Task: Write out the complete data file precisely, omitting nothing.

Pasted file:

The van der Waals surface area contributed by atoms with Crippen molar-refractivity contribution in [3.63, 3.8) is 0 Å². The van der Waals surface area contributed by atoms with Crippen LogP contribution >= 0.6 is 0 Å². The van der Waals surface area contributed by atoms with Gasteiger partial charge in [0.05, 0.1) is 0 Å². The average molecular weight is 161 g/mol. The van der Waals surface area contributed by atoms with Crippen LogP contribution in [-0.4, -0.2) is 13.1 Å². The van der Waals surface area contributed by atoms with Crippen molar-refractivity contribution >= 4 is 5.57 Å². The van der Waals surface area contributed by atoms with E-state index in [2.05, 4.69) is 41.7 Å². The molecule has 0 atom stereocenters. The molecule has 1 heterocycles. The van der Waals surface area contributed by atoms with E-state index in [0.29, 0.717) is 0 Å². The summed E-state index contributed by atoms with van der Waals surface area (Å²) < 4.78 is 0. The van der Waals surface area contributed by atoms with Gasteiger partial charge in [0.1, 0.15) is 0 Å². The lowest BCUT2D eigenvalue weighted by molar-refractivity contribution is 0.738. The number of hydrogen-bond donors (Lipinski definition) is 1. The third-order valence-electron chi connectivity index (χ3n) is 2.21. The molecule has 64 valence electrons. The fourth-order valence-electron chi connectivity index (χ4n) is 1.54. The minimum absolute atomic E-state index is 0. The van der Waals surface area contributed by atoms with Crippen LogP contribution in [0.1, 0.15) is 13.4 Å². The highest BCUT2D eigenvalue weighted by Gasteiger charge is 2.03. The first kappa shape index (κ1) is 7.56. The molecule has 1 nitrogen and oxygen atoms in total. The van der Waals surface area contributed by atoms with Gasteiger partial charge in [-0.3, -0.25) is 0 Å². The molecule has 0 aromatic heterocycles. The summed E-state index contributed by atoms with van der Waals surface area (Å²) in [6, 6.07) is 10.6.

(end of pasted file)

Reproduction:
The van der Waals surface area contributed by atoms with Crippen molar-refractivity contribution in [3.63, 3.8) is 0 Å². The van der Waals surface area contributed by atoms with Crippen LogP contribution >= 0.6 is 0 Å². The van der Waals surface area contributed by atoms with Gasteiger partial charge in [0.05, 0.1) is 0 Å². The average molecular weight is 161 g/mol. The van der Waals surface area contributed by atoms with Crippen LogP contribution in [-0.4, -0.2) is 13.1 Å². The van der Waals surface area contributed by atoms with Crippen molar-refractivity contribution >= 4 is 5.57 Å². The van der Waals surface area contributed by atoms with E-state index in [2.05, 4.69) is 41.7 Å². The molecule has 0 atom stereocenters. The molecule has 1 heterocycles. The van der Waals surface area contributed by atoms with E-state index in [0.29, 0.717) is 0 Å². The summed E-state index contributed by atoms with van der Waals surface area (Å²) < 4.78 is 0. The van der Waals surface area contributed by atoms with Gasteiger partial charge in [0.1, 0.15) is 0 Å². The lowest BCUT2D eigenvalue weighted by molar-refractivity contribution is 0.738. The number of hydrogen-bond donors (Lipinski definition) is 1. The third-order valence-electron chi connectivity index (χ3n) is 2.21. The molecule has 64 valence electrons. The fourth-order valence-electron chi connectivity index (χ4n) is 1.54. The minimum absolute atomic E-state index is 0. The van der Waals surface area contributed by atoms with Crippen LogP contribution in [0.1, 0.15) is 13.4 Å². The highest BCUT2D eigenvalue weighted by Gasteiger charge is 2.03. The first kappa shape index (κ1) is 7.56. The molecule has 1 nitrogen and oxygen atoms in total. The van der Waals surface area contributed by atoms with Gasteiger partial charge in [-0.3, -0.25) is 0 Å². The molecule has 0 aromatic heterocycles. The summed E-state index contributed by atoms with van der Waals surface area (Å²) in [6, 6.07) is 10.6.